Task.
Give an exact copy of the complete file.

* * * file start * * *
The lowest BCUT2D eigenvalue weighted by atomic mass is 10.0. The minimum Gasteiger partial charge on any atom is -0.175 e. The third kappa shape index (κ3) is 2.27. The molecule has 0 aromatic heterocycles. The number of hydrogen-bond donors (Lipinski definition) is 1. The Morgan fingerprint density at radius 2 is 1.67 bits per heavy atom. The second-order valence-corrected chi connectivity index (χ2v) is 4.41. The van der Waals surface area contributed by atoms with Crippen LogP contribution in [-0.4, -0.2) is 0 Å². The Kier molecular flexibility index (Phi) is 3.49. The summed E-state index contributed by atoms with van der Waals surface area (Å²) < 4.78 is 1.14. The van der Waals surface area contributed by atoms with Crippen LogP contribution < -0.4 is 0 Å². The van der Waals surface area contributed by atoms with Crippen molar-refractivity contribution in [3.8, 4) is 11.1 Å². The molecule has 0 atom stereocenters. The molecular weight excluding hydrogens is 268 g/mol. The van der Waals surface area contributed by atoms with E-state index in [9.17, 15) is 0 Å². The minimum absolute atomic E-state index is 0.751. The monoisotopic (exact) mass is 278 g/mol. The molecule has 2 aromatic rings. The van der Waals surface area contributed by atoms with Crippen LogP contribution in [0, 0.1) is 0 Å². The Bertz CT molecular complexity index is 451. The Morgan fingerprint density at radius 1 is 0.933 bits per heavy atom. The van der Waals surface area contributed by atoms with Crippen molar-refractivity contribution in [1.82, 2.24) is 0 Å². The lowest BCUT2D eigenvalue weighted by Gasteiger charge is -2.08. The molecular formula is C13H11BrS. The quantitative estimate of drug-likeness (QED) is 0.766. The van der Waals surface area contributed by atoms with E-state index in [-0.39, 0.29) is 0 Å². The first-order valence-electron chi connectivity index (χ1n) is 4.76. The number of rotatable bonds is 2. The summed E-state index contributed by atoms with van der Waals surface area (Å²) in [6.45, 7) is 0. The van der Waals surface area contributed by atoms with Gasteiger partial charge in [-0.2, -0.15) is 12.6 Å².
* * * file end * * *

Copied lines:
The lowest BCUT2D eigenvalue weighted by atomic mass is 10.0. The minimum Gasteiger partial charge on any atom is -0.175 e. The third kappa shape index (κ3) is 2.27. The molecule has 0 aromatic heterocycles. The number of hydrogen-bond donors (Lipinski definition) is 1. The Morgan fingerprint density at radius 2 is 1.67 bits per heavy atom. The second-order valence-corrected chi connectivity index (χ2v) is 4.41. The van der Waals surface area contributed by atoms with Crippen LogP contribution in [-0.4, -0.2) is 0 Å². The Kier molecular flexibility index (Phi) is 3.49. The summed E-state index contributed by atoms with van der Waals surface area (Å²) < 4.78 is 1.14. The van der Waals surface area contributed by atoms with Crippen LogP contribution < -0.4 is 0 Å². The van der Waals surface area contributed by atoms with Crippen molar-refractivity contribution in [3.8, 4) is 11.1 Å². The molecule has 0 atom stereocenters. The molecular weight excluding hydrogens is 268 g/mol. The van der Waals surface area contributed by atoms with E-state index in [9.17, 15) is 0 Å². The minimum absolute atomic E-state index is 0.751. The monoisotopic (exact) mass is 278 g/mol. The molecule has 2 aromatic rings. The van der Waals surface area contributed by atoms with Crippen LogP contribution in [0, 0.1) is 0 Å². The Bertz CT molecular complexity index is 451. The Morgan fingerprint density at radius 1 is 0.933 bits per heavy atom. The van der Waals surface area contributed by atoms with Crippen molar-refractivity contribution in [1.82, 2.24) is 0 Å². The lowest BCUT2D eigenvalue weighted by Gasteiger charge is -2.08. The molecular formula is C13H11BrS. The quantitative estimate of drug-likeness (QED) is 0.766. The van der Waals surface area contributed by atoms with E-state index in [-0.39, 0.29) is 0 Å². The first-order valence-electron chi connectivity index (χ1n) is 4.76. The number of rotatable bonds is 2. The summed E-state index contributed by atoms with van der Waals surface area (Å²) in [6.45, 7) is 0. The van der Waals surface area contributed by atoms with Gasteiger partial charge in [-0.2, -0.15) is 12.6 Å².